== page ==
Emma Hart, Lady Hamilton as Calypso (c1765-1815)
Mrs Smith as a Wood Nymph
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Full-length portrait of a reclining Emma Hart looking over her shoulder. Emma wears a simple red dress with blue sash and sandals, with her left arm and shoulder bare. Her hair is tied back in a wide ribbon. She holds a pipe towards her neck as she turns her head to look at the viewer. She smiles showing her teeth. She leans against a rock set in a woody glade. Sky, a hill and a wide river with a waterfall are visible in the left background.
Emma Hart married Sir William Hamilton, Ambassador at Naples, in London in 1791, when she sat for George Romney for two paintings intended for the Prince of Wales. Romney had painted Emma repeatedly between 1782-1786. On her return to England in 1791, he painted several canvases of her including this one which shows her in the guise of the nymph Calypso, upon whose island Odysseus was shipwrecked.
In a letter of 1792, Romney referred to this painting as showing Emma in the role of Calypso. Calypso was a sea nymph from Greek mythology, who imprisoned Odysseus on her island, and wanted to make him her husband. Zeus finally ordered her to release him, but she did so only after bearing him two children. The theme certainly matches the seductive manner in which Emma addresses the viewer as well as her reputation as a scandalous beauty, bewitching male admirers. Romney treated the theme of shipwrecks and sirens in his drawings and paintings throughout his life.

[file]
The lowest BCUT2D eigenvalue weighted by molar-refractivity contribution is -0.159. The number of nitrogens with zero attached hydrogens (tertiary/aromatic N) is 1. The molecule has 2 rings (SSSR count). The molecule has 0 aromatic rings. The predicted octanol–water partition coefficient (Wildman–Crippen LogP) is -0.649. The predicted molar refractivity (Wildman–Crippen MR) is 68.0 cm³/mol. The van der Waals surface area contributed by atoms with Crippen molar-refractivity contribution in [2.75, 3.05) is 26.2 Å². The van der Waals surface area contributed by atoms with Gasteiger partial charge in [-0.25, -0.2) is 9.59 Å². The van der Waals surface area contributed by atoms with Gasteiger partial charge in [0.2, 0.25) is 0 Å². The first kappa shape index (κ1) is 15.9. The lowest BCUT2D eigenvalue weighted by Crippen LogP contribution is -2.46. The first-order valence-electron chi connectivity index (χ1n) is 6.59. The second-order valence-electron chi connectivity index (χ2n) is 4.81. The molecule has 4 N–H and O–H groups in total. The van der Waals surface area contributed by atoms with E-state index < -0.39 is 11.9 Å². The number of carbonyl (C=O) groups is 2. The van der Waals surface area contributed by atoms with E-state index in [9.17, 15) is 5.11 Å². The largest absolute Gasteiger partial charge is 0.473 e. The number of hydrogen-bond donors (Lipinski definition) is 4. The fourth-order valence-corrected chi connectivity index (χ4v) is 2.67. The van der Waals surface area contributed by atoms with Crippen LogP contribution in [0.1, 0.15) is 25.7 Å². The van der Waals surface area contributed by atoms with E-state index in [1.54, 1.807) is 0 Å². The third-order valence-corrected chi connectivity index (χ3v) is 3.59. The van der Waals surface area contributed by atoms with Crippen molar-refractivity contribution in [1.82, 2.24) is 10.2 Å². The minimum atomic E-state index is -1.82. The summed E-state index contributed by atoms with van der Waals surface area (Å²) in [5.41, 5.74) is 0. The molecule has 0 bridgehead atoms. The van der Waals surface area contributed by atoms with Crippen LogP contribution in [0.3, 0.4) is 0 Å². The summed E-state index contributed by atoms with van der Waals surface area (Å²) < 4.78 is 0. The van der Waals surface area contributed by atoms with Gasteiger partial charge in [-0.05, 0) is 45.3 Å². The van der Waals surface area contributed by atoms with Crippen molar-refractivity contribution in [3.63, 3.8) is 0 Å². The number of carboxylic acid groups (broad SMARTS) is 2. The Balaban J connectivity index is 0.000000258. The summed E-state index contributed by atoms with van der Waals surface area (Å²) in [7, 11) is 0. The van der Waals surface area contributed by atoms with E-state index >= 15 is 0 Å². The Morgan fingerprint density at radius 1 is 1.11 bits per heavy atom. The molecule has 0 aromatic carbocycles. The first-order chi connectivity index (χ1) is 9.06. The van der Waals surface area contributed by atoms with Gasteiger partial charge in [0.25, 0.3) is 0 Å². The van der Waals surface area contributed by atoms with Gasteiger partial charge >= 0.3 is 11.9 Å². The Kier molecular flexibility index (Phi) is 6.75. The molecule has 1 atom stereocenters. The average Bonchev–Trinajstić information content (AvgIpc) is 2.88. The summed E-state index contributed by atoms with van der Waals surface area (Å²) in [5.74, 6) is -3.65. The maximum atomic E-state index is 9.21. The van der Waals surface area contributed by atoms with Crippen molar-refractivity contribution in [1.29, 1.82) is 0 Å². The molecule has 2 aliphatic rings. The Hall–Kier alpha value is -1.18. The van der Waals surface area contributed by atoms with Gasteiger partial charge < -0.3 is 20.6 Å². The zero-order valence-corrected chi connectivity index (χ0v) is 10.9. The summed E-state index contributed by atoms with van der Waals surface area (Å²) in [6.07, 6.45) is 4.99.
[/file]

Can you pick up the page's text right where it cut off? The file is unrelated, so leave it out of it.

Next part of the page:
Despite Romney's letter, Alex Kidson as recently argued that the painting may not have started life as a portrait of Emma on the basis that the lady's face is not immediately recognisable. He notes the similarity of the work to a description of another painting of a Mrs Smith in the role of a wood nymph made in 1785. Kidson believes that Romney skilfully manipulated his sitter and client to pass this canvas off as a portrait of Emma to accompany the pendant work of Emma posed as Mary Magdalene (fragment sold Sotheby's, New York, 25 January 2007, lot 71).
Romney was the only fashionable portrait painter of his day who was not a member of the Royal Academy. He learnt his art in the North of England, and came to London in 1762. In 1782, a friend and patron, Charles Greville, brought his new mistress, Emma Hart, to Romney. From 1782-1791, Romney painted Emma many times, drawn to her vivacious personality as well as her good looks. He painted simple portraits in contemporary dress as well as many of her in the guise of allegorical, mythological or religious figures. He missed her greatly after she went to Italy and they wrote each other letters.
Emma Hart was the daughter of a blacksmith, who died a month after she was born. Her mother placed her as a nursemaid with a local surgeon, and she then found work in the same profession in London around 1778. She began singing, and may have been an actress. The death of her charges meant she left her profession, and entered the world of the London entertainment scene. By 1781, she had become involved with the young rake Sir Harry Fetherstonhaugh, and was reputed to live a wild life. After a few years, she was taken under the protection of Fetherstonhaugh's friend the Honorable Charles Greville. She became Greville's elegant hostess as well as his mistress. William Hamilton was Greville's maternal uncle. Greville arranged the match between his uncle and his mistress in 1784 on the condition that he would inherit Hamilton's fortune. Emma went along with the arrangement after initial upset. She soon adapted to life in Naples, and became Hamilton's mistress, and then his wife.
Emma was painted by many artists, including Joshua Reynolds and Elisabeth Louise Vigée-LeBrun. They admired her neo-classical beauty and poise, and her ability to strike poses after the figures on Greek vases communicating the emotions that were studied by artists at the time.